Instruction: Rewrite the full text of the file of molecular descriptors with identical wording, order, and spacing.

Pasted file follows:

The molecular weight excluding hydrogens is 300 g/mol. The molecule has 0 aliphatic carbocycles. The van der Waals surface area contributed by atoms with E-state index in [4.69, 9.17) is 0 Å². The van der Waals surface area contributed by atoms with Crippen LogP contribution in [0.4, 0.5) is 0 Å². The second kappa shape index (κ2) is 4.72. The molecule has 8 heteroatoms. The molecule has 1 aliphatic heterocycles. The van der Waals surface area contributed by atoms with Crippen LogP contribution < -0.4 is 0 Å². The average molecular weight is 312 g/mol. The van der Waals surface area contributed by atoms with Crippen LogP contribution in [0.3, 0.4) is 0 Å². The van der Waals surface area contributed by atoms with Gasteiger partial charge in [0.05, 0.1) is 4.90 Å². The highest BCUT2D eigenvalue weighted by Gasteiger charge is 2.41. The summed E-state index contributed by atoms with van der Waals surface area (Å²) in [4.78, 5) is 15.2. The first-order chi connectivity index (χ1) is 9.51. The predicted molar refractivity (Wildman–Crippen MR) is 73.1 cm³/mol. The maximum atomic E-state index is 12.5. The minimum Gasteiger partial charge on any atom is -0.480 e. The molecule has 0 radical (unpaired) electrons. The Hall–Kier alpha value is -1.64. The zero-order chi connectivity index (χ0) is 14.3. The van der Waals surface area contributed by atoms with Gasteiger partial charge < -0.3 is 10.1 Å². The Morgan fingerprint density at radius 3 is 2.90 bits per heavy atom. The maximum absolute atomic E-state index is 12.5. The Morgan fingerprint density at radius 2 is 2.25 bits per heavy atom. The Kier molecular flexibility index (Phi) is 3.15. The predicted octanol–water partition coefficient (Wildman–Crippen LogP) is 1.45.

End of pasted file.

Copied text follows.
The molecular weight excluding hydrogens is 300 g/mol. The molecule has 0 aliphatic carbocycles. The van der Waals surface area contributed by atoms with E-state index in [4.69, 9.17) is 0 Å². The van der Waals surface area contributed by atoms with Crippen LogP contribution in [0.4, 0.5) is 0 Å². The second kappa shape index (κ2) is 4.72. The molecule has 8 heteroatoms. The molecule has 1 aliphatic heterocycles. The van der Waals surface area contributed by atoms with Crippen LogP contribution < -0.4 is 0 Å². The average molecular weight is 312 g/mol. The van der Waals surface area contributed by atoms with Crippen LogP contribution in [0.3, 0.4) is 0 Å². The van der Waals surface area contributed by atoms with Gasteiger partial charge in [0.05, 0.1) is 4.90 Å². The highest BCUT2D eigenvalue weighted by Gasteiger charge is 2.41. The summed E-state index contributed by atoms with van der Waals surface area (Å²) in [4.78, 5) is 15.2. The first-order chi connectivity index (χ1) is 9.51. The predicted molar refractivity (Wildman–Crippen MR) is 73.1 cm³/mol. The maximum atomic E-state index is 12.5. The minimum Gasteiger partial charge on any atom is -0.480 e. The molecule has 0 radical (unpaired) electrons. The Hall–Kier alpha value is -1.64. The zero-order chi connectivity index (χ0) is 14.3. The van der Waals surface area contributed by atoms with Gasteiger partial charge < -0.3 is 10.1 Å². The Morgan fingerprint density at radius 3 is 2.90 bits per heavy atom. The maximum absolute atomic E-state index is 12.5. The Morgan fingerprint density at radius 2 is 2.25 bits per heavy atom. The Kier molecular flexibility index (Phi) is 3.15. The predicted octanol–water partition coefficient (Wildman–Crippen LogP) is 1.45.